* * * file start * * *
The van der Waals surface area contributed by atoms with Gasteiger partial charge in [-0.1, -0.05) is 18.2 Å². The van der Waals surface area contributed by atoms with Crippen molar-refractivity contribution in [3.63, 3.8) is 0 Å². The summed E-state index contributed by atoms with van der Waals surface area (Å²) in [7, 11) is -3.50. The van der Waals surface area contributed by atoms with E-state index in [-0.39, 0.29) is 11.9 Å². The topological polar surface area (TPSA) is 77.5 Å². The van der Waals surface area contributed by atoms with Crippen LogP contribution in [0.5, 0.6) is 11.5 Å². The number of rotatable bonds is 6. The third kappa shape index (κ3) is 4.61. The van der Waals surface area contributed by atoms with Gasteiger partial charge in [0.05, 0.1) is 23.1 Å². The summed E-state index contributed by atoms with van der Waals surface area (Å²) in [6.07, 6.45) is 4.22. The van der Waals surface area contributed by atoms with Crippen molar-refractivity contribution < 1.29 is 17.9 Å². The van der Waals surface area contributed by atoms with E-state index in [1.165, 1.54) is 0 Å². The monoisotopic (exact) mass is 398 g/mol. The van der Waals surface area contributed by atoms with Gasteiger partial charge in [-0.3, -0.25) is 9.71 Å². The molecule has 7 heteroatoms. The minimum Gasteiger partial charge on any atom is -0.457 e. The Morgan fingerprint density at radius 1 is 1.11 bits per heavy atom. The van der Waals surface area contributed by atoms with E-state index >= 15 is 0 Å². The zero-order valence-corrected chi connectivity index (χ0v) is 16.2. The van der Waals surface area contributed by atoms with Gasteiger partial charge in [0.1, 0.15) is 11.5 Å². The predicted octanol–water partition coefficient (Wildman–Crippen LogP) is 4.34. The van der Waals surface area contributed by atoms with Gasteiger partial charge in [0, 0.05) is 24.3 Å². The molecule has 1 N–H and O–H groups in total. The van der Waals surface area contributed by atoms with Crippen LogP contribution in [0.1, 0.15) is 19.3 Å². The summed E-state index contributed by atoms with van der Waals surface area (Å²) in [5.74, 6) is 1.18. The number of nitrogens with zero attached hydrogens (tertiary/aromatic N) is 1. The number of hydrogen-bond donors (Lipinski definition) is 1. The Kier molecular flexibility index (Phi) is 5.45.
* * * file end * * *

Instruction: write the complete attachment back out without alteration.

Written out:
The van der Waals surface area contributed by atoms with Gasteiger partial charge in [-0.1, -0.05) is 18.2 Å². The van der Waals surface area contributed by atoms with Crippen molar-refractivity contribution in [3.63, 3.8) is 0 Å². The summed E-state index contributed by atoms with van der Waals surface area (Å²) in [7, 11) is -3.50. The van der Waals surface area contributed by atoms with E-state index in [-0.39, 0.29) is 11.9 Å². The topological polar surface area (TPSA) is 77.5 Å². The van der Waals surface area contributed by atoms with Crippen LogP contribution in [0.5, 0.6) is 11.5 Å². The number of rotatable bonds is 6. The third kappa shape index (κ3) is 4.61. The van der Waals surface area contributed by atoms with Gasteiger partial charge in [0.05, 0.1) is 23.1 Å². The summed E-state index contributed by atoms with van der Waals surface area (Å²) in [6.07, 6.45) is 4.22. The van der Waals surface area contributed by atoms with Crippen molar-refractivity contribution < 1.29 is 17.9 Å². The van der Waals surface area contributed by atoms with E-state index in [1.165, 1.54) is 0 Å². The monoisotopic (exact) mass is 398 g/mol. The van der Waals surface area contributed by atoms with Gasteiger partial charge in [-0.3, -0.25) is 9.71 Å². The molecule has 7 heteroatoms. The minimum Gasteiger partial charge on any atom is -0.457 e. The Morgan fingerprint density at radius 1 is 1.11 bits per heavy atom. The van der Waals surface area contributed by atoms with E-state index >= 15 is 0 Å². The zero-order valence-corrected chi connectivity index (χ0v) is 16.2. The van der Waals surface area contributed by atoms with Gasteiger partial charge in [0.1, 0.15) is 11.5 Å². The predicted octanol–water partition coefficient (Wildman–Crippen LogP) is 4.34. The van der Waals surface area contributed by atoms with Gasteiger partial charge in [0, 0.05) is 24.3 Å². The molecule has 1 N–H and O–H groups in total. The van der Waals surface area contributed by atoms with Crippen LogP contribution in [0.1, 0.15) is 19.3 Å². The summed E-state index contributed by atoms with van der Waals surface area (Å²) in [5.74, 6) is 1.18. The number of nitrogens with zero attached hydrogens (tertiary/aromatic N) is 1. The number of hydrogen-bond donors (Lipinski definition) is 1. The Kier molecular flexibility index (Phi) is 5.45.